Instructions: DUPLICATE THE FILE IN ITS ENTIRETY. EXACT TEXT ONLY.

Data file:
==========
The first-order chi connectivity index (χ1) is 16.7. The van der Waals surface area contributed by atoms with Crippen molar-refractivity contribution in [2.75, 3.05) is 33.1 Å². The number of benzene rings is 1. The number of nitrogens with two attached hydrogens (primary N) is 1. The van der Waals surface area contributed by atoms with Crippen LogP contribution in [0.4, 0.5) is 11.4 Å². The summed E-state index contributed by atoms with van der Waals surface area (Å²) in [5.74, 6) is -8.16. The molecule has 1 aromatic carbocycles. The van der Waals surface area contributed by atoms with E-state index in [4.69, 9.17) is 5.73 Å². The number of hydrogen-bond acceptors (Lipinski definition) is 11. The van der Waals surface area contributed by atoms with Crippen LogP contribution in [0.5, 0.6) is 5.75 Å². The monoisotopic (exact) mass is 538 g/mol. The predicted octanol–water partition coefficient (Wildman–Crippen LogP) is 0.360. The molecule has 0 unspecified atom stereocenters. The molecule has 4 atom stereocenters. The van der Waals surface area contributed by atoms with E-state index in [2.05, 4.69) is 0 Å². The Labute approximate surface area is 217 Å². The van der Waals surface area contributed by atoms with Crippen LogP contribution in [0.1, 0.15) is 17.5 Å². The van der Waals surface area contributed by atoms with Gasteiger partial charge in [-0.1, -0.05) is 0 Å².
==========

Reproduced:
The first-order chi connectivity index (χ1) is 16.7. The van der Waals surface area contributed by atoms with Crippen molar-refractivity contribution in [2.75, 3.05) is 33.1 Å². The number of benzene rings is 1. The number of nitrogens with two attached hydrogens (primary N) is 1. The van der Waals surface area contributed by atoms with Crippen LogP contribution in [0.4, 0.5) is 11.4 Å². The summed E-state index contributed by atoms with van der Waals surface area (Å²) in [5.74, 6) is -8.16. The molecule has 1 aromatic carbocycles. The van der Waals surface area contributed by atoms with E-state index in [4.69, 9.17) is 5.73 Å². The number of hydrogen-bond acceptors (Lipinski definition) is 11. The van der Waals surface area contributed by atoms with Crippen LogP contribution in [0.5, 0.6) is 5.75 Å². The monoisotopic (exact) mass is 538 g/mol. The predicted octanol–water partition coefficient (Wildman–Crippen LogP) is 0.360. The molecule has 0 unspecified atom stereocenters. The molecule has 4 atom stereocenters. The van der Waals surface area contributed by atoms with E-state index in [2.05, 4.69) is 0 Å². The Labute approximate surface area is 217 Å². The van der Waals surface area contributed by atoms with Crippen LogP contribution in [0.1, 0.15) is 17.5 Å². The van der Waals surface area contributed by atoms with Gasteiger partial charge in [-0.1, -0.05) is 0 Å².